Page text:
An all-you-can-eat buffet can be fantastic. (At least prior to Covid-19.) Pay a single price and choose from roast beef, pizza, green beans, a chocolate fountain, and other options. It’s gluttony simplified.
Many digital service subscriptions work in the same way. Netflix, Spotify, and Amazon Prime typically charge a single fee for access to a variety of benefits.
However, there are signs that all-you-can-eat digital subscriptions are becoming more nuanced. Some companies, such as Disney and Whole Foods, an Amazon-owned grocery chain, charge subscribers more for compelling extras. Others, such as Spotify and YouTube, are experimenting with lower-cost subscriptions that come with trade-offs. Both strategies may indicate that the never-ending digital buffet is changing for the better.
I’m not sure if the subscription strategies will stick, or how we’ll react to having more options. Perhaps you’d like the option of paying less at the buffet because you never eat dessert, or paying a little more for fillet mignon. Or it could detract from the buffet’s overall appeal.
In any case, we should become accustomed to more experiments. The Verge reported this week that both Spotify and YouTube are experimenting with lower-priced subscription offers with limitations. YouTube, which charges $12 per month in the United States for its ad-free video and music service, is testing a deal in some European countries at less than half the usual rate. This offer excludes some of the standard features that paying customers receive, such as the ability to download a video for later viewing when you won’t have access to the internet. Spotify is also experimenting with a limited offering for as little as 99 cents per month, versus a typical $10 monthly subscription.
Disney is taking the opposite approach, charging extra for Disney+ streaming subscribers who want to watch some of its newly released movies at home. According to Bloomberg News, Whole Foods is testing a $9.95 delivery fee in some U.S. cities. Until now, both Whole Foods and Amazon’s Fresh grocery service did not charge Prime members an additional delivery fee. (It appears that Fresh will not require a separate delivery fee.) I don’t understand it either.)
Many all-you-can-eat digital subscription services are already nuanced, with higher prices for households with more devices and lower-cost subscriptions with limitations in some low-income countries.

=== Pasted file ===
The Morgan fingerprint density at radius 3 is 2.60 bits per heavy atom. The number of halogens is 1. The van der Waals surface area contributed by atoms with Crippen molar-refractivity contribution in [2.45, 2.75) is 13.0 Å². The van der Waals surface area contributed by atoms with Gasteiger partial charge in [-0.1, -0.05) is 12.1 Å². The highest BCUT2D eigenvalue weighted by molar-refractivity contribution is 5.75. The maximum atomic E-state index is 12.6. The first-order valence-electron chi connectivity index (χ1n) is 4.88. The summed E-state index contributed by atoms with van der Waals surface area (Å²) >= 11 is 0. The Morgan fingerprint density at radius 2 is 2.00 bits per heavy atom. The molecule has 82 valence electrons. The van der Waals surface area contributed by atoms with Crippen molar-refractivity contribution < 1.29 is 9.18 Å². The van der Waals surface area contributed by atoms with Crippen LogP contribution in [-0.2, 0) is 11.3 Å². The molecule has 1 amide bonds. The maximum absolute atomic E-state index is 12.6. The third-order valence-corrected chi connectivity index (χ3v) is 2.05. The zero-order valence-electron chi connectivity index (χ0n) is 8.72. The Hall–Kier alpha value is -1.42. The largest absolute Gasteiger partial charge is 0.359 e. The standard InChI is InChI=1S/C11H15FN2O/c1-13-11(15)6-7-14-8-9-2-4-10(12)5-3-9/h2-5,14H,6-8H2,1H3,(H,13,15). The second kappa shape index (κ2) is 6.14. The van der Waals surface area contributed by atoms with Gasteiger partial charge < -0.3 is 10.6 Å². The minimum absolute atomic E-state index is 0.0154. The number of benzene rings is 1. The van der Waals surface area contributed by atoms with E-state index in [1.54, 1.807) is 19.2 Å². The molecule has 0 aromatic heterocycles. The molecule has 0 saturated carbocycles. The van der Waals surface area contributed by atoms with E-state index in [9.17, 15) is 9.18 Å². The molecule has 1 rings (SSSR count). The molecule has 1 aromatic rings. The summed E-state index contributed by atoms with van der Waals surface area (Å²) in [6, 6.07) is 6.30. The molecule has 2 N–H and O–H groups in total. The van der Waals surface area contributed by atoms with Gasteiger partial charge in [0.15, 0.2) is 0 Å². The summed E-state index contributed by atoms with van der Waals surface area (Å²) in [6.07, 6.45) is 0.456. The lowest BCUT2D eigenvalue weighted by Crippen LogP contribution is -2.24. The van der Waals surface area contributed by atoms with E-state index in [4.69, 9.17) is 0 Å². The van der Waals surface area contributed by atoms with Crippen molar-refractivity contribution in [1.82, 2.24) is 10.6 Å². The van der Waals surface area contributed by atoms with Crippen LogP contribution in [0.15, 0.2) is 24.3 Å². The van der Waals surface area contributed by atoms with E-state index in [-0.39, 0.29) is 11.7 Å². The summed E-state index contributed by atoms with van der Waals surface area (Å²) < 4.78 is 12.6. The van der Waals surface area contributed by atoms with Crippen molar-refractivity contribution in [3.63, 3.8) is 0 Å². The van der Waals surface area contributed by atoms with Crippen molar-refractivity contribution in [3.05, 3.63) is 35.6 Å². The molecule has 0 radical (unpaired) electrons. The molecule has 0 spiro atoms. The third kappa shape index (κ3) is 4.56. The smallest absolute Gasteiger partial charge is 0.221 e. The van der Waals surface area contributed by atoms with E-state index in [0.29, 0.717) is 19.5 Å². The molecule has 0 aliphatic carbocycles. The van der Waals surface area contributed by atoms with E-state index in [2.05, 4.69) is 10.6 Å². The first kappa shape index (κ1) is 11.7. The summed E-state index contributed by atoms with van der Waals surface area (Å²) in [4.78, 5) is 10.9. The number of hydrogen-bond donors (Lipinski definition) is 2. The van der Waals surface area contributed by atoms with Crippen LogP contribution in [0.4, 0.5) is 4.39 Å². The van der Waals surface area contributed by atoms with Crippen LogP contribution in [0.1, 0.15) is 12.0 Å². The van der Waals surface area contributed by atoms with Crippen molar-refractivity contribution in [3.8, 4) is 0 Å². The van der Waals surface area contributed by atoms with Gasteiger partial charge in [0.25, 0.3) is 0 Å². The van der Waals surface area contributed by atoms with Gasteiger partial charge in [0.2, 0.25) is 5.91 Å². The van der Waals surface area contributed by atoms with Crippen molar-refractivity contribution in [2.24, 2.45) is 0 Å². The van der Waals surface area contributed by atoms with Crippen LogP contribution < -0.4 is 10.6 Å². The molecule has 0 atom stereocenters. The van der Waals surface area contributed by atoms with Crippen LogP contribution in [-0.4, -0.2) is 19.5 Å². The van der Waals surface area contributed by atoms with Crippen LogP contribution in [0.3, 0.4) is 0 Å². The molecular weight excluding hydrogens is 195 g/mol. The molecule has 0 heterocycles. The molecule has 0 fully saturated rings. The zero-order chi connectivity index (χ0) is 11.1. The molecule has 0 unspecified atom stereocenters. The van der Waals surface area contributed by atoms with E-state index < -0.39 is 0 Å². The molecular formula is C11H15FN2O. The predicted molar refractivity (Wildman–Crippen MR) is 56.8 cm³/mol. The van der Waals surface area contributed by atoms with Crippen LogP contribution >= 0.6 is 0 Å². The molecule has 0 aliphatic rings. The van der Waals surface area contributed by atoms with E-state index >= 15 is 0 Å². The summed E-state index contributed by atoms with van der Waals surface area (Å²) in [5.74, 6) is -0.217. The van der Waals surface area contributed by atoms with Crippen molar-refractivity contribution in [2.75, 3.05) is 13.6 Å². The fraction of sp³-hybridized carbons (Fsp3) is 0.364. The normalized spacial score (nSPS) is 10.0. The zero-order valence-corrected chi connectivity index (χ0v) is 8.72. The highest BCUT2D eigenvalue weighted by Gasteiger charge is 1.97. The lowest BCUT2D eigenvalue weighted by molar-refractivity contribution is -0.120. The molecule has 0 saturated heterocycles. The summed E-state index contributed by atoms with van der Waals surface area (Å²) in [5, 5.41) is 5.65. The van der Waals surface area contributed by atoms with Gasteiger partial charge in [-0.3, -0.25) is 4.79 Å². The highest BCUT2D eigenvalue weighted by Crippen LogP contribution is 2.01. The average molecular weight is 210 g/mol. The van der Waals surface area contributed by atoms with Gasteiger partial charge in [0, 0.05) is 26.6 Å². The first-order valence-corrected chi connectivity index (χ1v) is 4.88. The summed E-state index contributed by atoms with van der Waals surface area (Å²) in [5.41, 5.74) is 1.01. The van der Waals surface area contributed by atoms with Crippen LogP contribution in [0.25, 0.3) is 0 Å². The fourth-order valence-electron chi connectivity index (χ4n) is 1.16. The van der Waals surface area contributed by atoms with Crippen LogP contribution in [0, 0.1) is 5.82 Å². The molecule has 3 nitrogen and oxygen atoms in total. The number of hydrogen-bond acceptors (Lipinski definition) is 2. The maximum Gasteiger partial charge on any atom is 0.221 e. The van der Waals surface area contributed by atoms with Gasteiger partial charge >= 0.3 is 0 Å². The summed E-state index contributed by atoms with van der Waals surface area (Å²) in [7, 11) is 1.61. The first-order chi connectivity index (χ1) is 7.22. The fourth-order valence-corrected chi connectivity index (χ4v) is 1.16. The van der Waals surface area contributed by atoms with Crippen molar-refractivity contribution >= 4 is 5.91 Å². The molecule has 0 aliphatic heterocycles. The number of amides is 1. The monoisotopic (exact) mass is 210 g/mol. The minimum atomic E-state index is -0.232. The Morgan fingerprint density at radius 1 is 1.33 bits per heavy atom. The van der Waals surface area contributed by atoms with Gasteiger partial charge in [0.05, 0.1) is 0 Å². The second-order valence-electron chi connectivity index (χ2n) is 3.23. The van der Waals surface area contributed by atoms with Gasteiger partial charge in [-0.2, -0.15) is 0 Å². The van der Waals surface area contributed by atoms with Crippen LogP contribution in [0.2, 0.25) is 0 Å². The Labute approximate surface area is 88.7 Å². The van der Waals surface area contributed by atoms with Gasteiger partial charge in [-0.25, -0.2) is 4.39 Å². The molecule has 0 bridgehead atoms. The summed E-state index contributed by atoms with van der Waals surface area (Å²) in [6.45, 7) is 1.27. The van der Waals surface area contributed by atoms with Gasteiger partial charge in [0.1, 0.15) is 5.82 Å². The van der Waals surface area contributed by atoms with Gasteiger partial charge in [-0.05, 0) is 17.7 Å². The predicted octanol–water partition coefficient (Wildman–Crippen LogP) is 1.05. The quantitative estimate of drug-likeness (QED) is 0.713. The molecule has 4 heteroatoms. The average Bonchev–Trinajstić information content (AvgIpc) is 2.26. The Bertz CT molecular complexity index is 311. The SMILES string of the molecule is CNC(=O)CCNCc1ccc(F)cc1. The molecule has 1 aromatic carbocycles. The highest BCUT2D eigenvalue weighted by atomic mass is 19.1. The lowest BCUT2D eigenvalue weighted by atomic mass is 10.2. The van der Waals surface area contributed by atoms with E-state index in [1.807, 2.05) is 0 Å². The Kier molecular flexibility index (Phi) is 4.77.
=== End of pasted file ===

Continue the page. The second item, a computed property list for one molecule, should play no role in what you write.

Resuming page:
However, for the most part, these businesses have a straightforward proposition of a single price for everything they provide. And there are risks when businesses abandon the all-you-can-eat model. People who already pay for Prime or Disney+ may feel taken advantage of if they are asked to pay even more. Lower-cost subscription options may entice users who have previously paid full price.
One of Netflix’s underappreciated strengths is that there is (mostly) only one version, with no add-ons for sports or new releases, or different prices with and without commercials. The ease of use of a single subscription offer eliminates the need to weigh a plethora of options before deciding to sign up.
However, the benefit of adding more subscription permutations is that they may offer more people what they want. I don’t pay for a Spotify subscription, but I might be tempted if I could pay a little less even if I don’t get all of the perks that full paying members do. I can also imagine that an electronica fan would prefer a cheaper Spotify subscription that only includes the music he is likely to listen to.
Although it may appear that online subscriptions have been around for a long time, they are a relatively new and still evolving feature of online life. I’m still not convinced that subscriptions to everything are the best option, for either our wallets or the businesses and individuals attempting to make a living online.
However, it is understandable that subscription offers will begin to fragment because not everyone wants the same thing. We may get more of what we want, and we may come to miss the gluttony simplified.
Before we go …
To solve our most pressing issues, humanity’s collective power is required. But, as my Opinion colleague Farhad Manjoo points out, “what if humanity’s ability to cooperate has been undermined by the very technology that we thought would bring us all together?”
Self-driving cars aren’t yet commonplace, but they’ve already altered the labour market: The rest of the world looks at how outsourced work has changed as lower-income countries train software to think more like human drivers — including tasks like labelling digital images of drops of water. (My colleague Cade Metz has also written about all of the humans required to teach AI software.)
In today’s instalment of “technology is not magic,” we look at: According to MIT Technology Review, software algorithms designed to help hospitals quickly diagnose coronavirus patients or predict how sick they might become did not make a difference in the majority of cases, and in some cases may have made matters worse.